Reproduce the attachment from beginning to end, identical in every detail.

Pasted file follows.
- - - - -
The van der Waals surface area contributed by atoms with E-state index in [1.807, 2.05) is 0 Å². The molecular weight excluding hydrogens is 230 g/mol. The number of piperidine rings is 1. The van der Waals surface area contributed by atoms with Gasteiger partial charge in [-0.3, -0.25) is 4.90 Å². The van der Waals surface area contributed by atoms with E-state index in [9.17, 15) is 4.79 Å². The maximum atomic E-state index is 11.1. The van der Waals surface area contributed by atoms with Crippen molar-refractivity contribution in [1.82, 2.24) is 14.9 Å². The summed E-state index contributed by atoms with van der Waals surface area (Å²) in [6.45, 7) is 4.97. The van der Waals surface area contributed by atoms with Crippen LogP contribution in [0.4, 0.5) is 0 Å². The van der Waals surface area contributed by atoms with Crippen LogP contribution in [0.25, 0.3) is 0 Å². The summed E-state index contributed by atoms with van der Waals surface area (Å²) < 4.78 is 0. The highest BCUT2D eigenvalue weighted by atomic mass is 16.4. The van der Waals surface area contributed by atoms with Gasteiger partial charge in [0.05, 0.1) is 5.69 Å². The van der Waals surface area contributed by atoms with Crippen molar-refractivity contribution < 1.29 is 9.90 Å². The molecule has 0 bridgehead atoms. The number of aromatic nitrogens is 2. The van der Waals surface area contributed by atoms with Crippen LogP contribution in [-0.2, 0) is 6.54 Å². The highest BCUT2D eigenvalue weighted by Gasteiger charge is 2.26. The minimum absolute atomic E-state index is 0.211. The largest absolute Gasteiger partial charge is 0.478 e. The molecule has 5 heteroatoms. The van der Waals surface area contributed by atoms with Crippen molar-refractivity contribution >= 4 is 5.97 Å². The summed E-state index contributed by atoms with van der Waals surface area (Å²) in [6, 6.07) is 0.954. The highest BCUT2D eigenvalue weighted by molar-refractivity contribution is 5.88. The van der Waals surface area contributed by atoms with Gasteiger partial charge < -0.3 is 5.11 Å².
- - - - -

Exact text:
The van der Waals surface area contributed by atoms with E-state index in [1.807, 2.05) is 0 Å². The molecular weight excluding hydrogens is 230 g/mol. The number of piperidine rings is 1. The van der Waals surface area contributed by atoms with Gasteiger partial charge in [-0.3, -0.25) is 4.90 Å². The van der Waals surface area contributed by atoms with E-state index in [9.17, 15) is 4.79 Å². The maximum atomic E-state index is 11.1. The van der Waals surface area contributed by atoms with Crippen molar-refractivity contribution in [1.82, 2.24) is 14.9 Å². The summed E-state index contributed by atoms with van der Waals surface area (Å²) in [6.45, 7) is 4.97. The van der Waals surface area contributed by atoms with Crippen LogP contribution in [0.4, 0.5) is 0 Å². The van der Waals surface area contributed by atoms with Crippen LogP contribution in [0.25, 0.3) is 0 Å². The summed E-state index contributed by atoms with van der Waals surface area (Å²) < 4.78 is 0. The highest BCUT2D eigenvalue weighted by atomic mass is 16.4. The van der Waals surface area contributed by atoms with Gasteiger partial charge in [0.05, 0.1) is 5.69 Å². The van der Waals surface area contributed by atoms with Crippen molar-refractivity contribution < 1.29 is 9.90 Å². The molecule has 0 bridgehead atoms. The number of aromatic nitrogens is 2. The van der Waals surface area contributed by atoms with Crippen LogP contribution in [-0.2, 0) is 6.54 Å². The highest BCUT2D eigenvalue weighted by Gasteiger charge is 2.26. The minimum absolute atomic E-state index is 0.211. The largest absolute Gasteiger partial charge is 0.478 e. The molecule has 5 heteroatoms. The van der Waals surface area contributed by atoms with Crippen molar-refractivity contribution >= 4 is 5.97 Å². The summed E-state index contributed by atoms with van der Waals surface area (Å²) in [6, 6.07) is 0.954. The highest BCUT2D eigenvalue weighted by molar-refractivity contribution is 5.88. The van der Waals surface area contributed by atoms with Gasteiger partial charge < -0.3 is 5.11 Å².